Archive for Diary
First things first: Book. December was such a bitter-sweet month, filled with so much sadness, that I found myself dipping into Dhammapada: The Sayings of the Buddha. We are what we think. All that we are arises with our thoughts. With our thoughts we make the world.
Holiday Wines: These wines are ideal for the holidays because they are so incredibly versatile when it comes to matching them with food. This means they can be served with an important meal…and they can also be served the next day with creatively prepared leftovers. Each also has the added value of being excellent choices for vegetarian cuisine.
Donnafugata’s Sur Sur (made from the Grillo grape). I had always thought of this as a warm weather wine. However, I discovered that it is excellent on a grey, melancholy December day, when its lively floral, grassy fragrance brings a welcome breath of Spring. Its broad fruity flavor and sprightliness on the palate means that it can go with a wide variety of dishes as well as being excellent when served simply with friends and good conversation.
Drei Dona’s 2010 Cuvee Palazza Sangiovese Riserva. I liked Cuvee Palazza from the very first time I tried it – lo these many years ago. It is rich, silky, full, flavorful and can be easily matched with nut-based (particularly walnuts) and bean-based vegetarian dishes.
And, let’s face it, if you are serving a super-mega chocolate and raspberry jam enhanced hand-crafted Panettone, then Donnafugata’s Ben Rye is the wine to choose. It can maintain its dignity while generously accompanying this buttery bomb of flavor.
High spots this December: A dandy lunch at the Osteria Carro Amato with Susan H. and Annalisa. Going to Mantova with Gian Paolo to visit the Palazzo Ducale. Dancing to 60s music in the tiny basement of a Verona pub. Meeting with 8 other members of the Chievo Soccer fan club (and Stanley) to watch X Factor because one of our members had a cousin in the competition: Eva, who came in third! The winning band, Soul System, was from Verona. Here is a link to Eva’s performances. https://www.youtube.com/watch?v=VqEc2n3G-Vw
A Memory: Hugh Johnson’s breathtaking wine notes
I was cleaning out my filing cabinet – yes, I still have a filing cabinet containing pieces of paper – when I came across the program from a Chateau Latour tasting -The Grand Tasting New York Wine Experience, dated Sunday 27th October 1991.
How well I remember that huge tasting. Hugh Johnson, an imposing figure with wild eyebrows and a firm jaw, took the stage to talk the roomful of eager tasters through a series of Château Latour vintages. In his posh, mellow English voice he rhapsodized about one of the wine’s “soft, suede bag of tannin holding jewels of flavor” He described the “threatening intensity” of another wine, “its rapier thrust, that deep penetration of entry.” Of a 1985 Latour he said: “It makes your mouth feel as if it is not quite big enough.” He spoke of its “brooding, but slow, unthreatening pace of entry.”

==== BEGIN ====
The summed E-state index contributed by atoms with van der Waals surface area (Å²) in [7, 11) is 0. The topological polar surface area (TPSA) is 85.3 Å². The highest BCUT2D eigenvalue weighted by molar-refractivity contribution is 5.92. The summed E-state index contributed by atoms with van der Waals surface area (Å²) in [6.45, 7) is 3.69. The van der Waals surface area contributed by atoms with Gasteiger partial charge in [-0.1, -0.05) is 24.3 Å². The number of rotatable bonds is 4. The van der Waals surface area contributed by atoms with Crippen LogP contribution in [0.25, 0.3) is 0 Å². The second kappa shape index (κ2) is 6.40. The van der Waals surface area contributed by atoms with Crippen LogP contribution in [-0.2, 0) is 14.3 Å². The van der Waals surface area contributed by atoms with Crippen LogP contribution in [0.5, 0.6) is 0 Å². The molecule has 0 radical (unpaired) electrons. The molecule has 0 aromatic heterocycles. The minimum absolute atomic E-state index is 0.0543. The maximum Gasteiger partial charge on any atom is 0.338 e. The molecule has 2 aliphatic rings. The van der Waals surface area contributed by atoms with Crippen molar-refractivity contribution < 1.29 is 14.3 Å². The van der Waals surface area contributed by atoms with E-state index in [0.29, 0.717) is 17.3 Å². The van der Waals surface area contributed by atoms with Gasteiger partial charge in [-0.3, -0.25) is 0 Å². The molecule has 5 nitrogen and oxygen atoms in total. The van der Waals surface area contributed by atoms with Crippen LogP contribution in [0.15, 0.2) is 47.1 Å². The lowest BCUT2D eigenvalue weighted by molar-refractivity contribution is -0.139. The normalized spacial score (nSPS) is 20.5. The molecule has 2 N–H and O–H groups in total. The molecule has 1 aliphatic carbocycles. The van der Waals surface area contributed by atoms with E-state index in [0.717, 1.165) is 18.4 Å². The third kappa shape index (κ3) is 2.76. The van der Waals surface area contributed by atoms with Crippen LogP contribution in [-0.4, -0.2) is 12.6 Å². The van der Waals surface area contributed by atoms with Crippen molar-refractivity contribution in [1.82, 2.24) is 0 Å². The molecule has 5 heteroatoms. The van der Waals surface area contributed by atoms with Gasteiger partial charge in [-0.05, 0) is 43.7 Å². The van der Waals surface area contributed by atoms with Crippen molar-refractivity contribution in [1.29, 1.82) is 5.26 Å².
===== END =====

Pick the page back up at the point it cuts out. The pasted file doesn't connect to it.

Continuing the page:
I was stunned and stopped taking professional notes and began writing down everything he said. “It ravishingly enters the mouth in velvet slippers. It opens without effort….” I glanced furtively at the tasters on either side of me. Was I the only one in the room who realized that besides having a highly successful career as a writer of gardening and wine books, Hugh had the potential to open new and exciting avenues in soft-core pornography?
I also came across my dog Ed’s first article, which was written for Decanter, along with the commissioning note from the editor. What a dog! I miss him still.
Dog Lovers Please Note: Missing Ed does not diminish my total adoration of Stanley.
Book News. Scott Clemen’s novella Evelyn Marsh has won the Amazon Contest and will be published as a Kindle e-book. Hooray!
19 through 21 Bologna Frolics
I was kindly invited to Enologica, the annual three-day celebration of the wine and food products of Emilia-Romagna, held in the elegant Palazzo Re Enzo in the center of Bologna. If you find yourself in the city next November, I would urge you to buy a ticket and enter into this gentle, low-key environment. Of the many fine producers whose wines I tasted, those who stood out for me were:
Monte delle Vigne (www.montedellevigne.it) The Lambrusco (from the Lambrusco Maestre grape) I tried at the stand was the most elegant I have ever had the pleasure to taste. Also stunning (an every changing pattern of dark fruit flavor) was the Rosso Monte delle Vigne (Barbera 75%, Bonarda 25%). The prices too are very reasonable. If importers are looking for a new addition to their Italian line, look no further.
Tenuta S. Lucia (www.santaluciavinery.it ) I first tasted these wine last year at a tasting if Sangiovese di Romagna in Faenza and found the wines original, fresh and capable of giving both intellectual and physical pleasure. The company prides itself on its adheerance to organic (and biodynamic) principals.